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The National Minority Quality Forum: Achieving a better understanding of health disparities that negatively impact our communities

In 1998, the National Minority Quality Forum (Forum) was established with the goal to achieve a better understanding of health disparities that negatively impact all communities.  To realize this, over the last 20 years, the Forum has been thoughtful in its approach to improve health disparities and create better outcomes.  The organization has collected and analyzed billions of patient records—long before data was the most valuable commodity out there.  It has used this unique data to help perform analysis for everyone from public servants to pastors to give them a better understanding of the health and welfare of the communities they serve.

Dr. Gary Puckrein, the organization’s President, Founder and CEO was able to quickly find success by cobbling together the most unlikely partners.  “I knew I needed something—event, program, legislation— to let people know about and recognize the problem of health disparities.  I worked with the Clinton Administration, the Congressional Black Caucus and then Speaker Newt Gingrich to establish April as National Minority Health Month.”

That recognition of a Minority Health Month gave the organization and platform to do the research and bring minority heath and health disparities to the forefront. With the establishment of April as National Minority Health month by the U.S. Congress, Dr. Puckrein and his team had all they needed to begin doing official studies on diseases that specifically impacted minorities.  “After we were successful in establishing the month, we were better able to create partnerships with a number of people in health care and delve into the real impact of health disparities.  Under the leadership of our Research Director, Dr. Liou Xu, data is analyzed down to the zip code level.  We can tell you how any number of diseases specifically impact your community down to the zip code,” stated Dr. Puckrein.

The Forum was and still is in a unique space for health services stakeholders.  As one of only a handful of organizations with the resources and expertise to focus on the overall health of the new majority, the Forum is the go-to organization for policymakers for research and analysis of legislative and regulatory responses to systemic challenges in the public and private sectors, and for the data analysis and advocacy for employers, industry, academic and government entities.  For example, the Forum is partnering with the National Institutes of Health All of Us Research Program’s effort to engage organizations that not only have the capacity but also the credibility to inform communities and providers about the potential of All of Us to advance healthcare in the U.S..  “The Forum’s mission and values assign a high priority to improving the quality of research and evidence available to improve healthcare processes and outcomes for all populations in the United States, with particular emphasis on those populations that are historically underrepresented in biomedical research,” stated Gretchen C. Wartman, the Forum’s Vice President of Policy and Programs.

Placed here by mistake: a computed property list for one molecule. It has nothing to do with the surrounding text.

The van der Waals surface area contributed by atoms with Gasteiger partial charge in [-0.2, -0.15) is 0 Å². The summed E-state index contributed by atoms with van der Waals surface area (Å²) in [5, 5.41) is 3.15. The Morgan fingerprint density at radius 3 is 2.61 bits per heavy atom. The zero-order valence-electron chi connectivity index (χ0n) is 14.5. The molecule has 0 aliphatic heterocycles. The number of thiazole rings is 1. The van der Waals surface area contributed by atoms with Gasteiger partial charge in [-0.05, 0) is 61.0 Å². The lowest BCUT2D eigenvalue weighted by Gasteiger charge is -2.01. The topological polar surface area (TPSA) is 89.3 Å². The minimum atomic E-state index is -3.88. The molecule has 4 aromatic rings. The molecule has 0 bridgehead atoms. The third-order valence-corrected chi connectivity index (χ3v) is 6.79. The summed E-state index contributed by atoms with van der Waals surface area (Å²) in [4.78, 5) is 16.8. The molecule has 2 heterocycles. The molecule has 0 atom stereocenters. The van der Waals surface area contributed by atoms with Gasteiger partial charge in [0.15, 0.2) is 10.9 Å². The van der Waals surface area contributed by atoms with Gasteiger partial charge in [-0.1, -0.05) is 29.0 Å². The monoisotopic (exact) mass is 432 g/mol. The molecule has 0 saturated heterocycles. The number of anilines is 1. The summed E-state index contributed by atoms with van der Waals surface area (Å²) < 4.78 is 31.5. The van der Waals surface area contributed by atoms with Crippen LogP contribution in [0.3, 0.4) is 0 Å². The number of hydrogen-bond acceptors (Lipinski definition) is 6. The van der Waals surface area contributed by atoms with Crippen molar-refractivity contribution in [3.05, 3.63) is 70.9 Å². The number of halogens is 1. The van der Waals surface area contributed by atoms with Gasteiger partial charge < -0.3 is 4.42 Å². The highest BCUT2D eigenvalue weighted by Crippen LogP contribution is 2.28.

15 years ago, the Forum established the Annual Summit on Health Disparities. This annual summit aims to assist health care providers, professionals, administrators, researchers, policy makers, community and faith-based organizations in delivering quality care to diverse populations.  With nearly 1000 attendees annually, the Summit has educated thousands of health leaders.  Health executive Ravyn Miller stated, “At this year’s summit alone, I was able to hear from not only the Presidents of the Medical Societies but the icons like John Lewis, Maxine Waters, Merck’s Chairman Kenneth Frazier and the Surgeon General.  It’s a truly a testament of the great work of the Forum that so many successful leaders attend the Summit.”

In 2016, the Forum’s Chief Operating Officer Brandon Garrett worked to create the Top 40 Under 40 Leaders in Health Awards.  “I wanted a way to recognize more young leaders in health care and also get them involved with folks at the Forum.  There are so many smart and talented minority leaders out there and I just wanted a way to honor them.”  So far, there are three 40 Under 40 classes who have done everything from run and sell health care companies to serve as medical directors for organizations.  Brandon added, “We are now working with many of them and making certain they are involved bettering the Forum.”

As the National Minority Quality Forum finishes it’s 20th year, there are many more goals that it hopes to accomplish.  Overall, Dr. Puckrein wants to continue to work to build sustainable healthy communities and work to do outreach within communities.  However, he remains extremely proud of what his organization has accomplished, “I never imagined that I would have created an organization that has done so much to help better communities.  And hopefully, we can do just as much—if not more—over the next 20 years.”

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